Linkages between climate and mental health are often theorized but remain poorly quantified. In particular, it is unknown whether suicide, a leading cause of death globally, is systematically affected by climatic conditions. Using multiple decades of comprehensive data from both the US and Mexico, we find that suicide rates rise 0.7% in US counties and 2.1% in Mexican municipalities for a 1C increase in monthly average temperature. This effect is similar in hotter versus cooler regions and has not diminished over time, indicating limited historical adaptation. Analysis of depressive language in >600 million social media updates further suggests that mental wellbeing deteriorates during warmer periods. We project that unmitigated climate change (RCP8.5) could result in a combined 9-40 thousand additional suicides (95% CI) across the US and Mexico by 2050, representing an change in suicide rates comparable to the estimated impact of economic recessions, suicide prevention programs, or gun restriction laws.
Collection
Stanford Research Data
Replication data for "Large potential reduction in economic damages under UN mitigation targets", Nature, 2018
Collection
Stanford Research Data
Decoys that were generated as part of the RNA-protein structure prediction benchmark in the citation below.

13. The Salons Project [2018] Online

Collection
Mapping the Republic of Letters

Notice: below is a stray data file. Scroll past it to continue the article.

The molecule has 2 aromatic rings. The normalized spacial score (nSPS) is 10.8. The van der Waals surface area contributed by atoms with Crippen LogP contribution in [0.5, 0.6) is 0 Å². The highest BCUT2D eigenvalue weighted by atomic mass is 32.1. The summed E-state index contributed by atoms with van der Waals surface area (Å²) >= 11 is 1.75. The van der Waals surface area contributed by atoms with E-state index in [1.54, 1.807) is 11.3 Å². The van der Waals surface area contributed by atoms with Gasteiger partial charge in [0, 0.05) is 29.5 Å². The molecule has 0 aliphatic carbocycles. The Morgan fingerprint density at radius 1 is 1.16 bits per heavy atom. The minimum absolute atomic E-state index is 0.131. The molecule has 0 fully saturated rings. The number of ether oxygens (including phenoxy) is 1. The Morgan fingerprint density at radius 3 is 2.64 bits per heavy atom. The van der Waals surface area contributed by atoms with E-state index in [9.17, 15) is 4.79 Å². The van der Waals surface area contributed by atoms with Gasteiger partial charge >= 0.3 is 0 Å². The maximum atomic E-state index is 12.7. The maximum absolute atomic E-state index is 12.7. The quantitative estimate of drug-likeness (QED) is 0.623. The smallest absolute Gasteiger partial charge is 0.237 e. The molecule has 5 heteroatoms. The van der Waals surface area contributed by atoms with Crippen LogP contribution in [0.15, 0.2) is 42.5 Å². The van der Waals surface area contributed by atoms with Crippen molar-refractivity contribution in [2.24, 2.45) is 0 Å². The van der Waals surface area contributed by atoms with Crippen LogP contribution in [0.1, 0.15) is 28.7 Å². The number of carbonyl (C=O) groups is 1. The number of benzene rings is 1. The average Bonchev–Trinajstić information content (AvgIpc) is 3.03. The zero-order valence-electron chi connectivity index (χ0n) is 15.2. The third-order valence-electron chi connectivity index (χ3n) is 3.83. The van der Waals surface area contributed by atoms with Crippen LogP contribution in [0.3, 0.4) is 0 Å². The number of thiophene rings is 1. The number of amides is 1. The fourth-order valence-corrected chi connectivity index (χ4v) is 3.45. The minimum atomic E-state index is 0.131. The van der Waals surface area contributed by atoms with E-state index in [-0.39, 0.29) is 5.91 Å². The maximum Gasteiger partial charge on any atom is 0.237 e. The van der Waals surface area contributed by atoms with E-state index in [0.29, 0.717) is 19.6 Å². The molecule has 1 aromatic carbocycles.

This dataset for The Salons Project includes metadata for known attendees of the salons of Graffigny, Tencin, Geoffrin, Deffand, Lespinasse, and Necker, as well as some data for other contemporaneous salons incidentally collected throughout the research process.

14. CMOS Technology Scaling Trend [2017] Online

Collection
Stanford Research Data
This data set is a compilation of the historical CMOS technology scaling data presented in the ITRS, journals, and conferences including IEDM and VLSI Technology from 1988 and onward. Chi-Shuen Lee, Jieying Luo, and H.-S. Philip Wong at Stanford University compiled the data; Thomas N. Theis at Columbia University provided the data originally compiled by Robert W. Keyes at IBM T.J. Watson Research Center and published in Figure 1 of Rolf Landauer's 1988 paper. The historical scaling trend of logic switching energy and integration density were published in Figure 1 and 2, respectively in the paper, "The End of Moore’s Law: A New Beginning for Information Technology" by Theis and Wong (see Related Published Work below for the full citation.
Collection
Stanford Research Data
In matrix recovery from random linear measurements, one is interested in recovering an unknown $M$-by-$N$ matrix $X_0$ from $n
Collection
Stanford Research Data
R code and processed input data files for manuscript results and graphics
Collection
Reproducible Research Support for Statistics of the Microbiome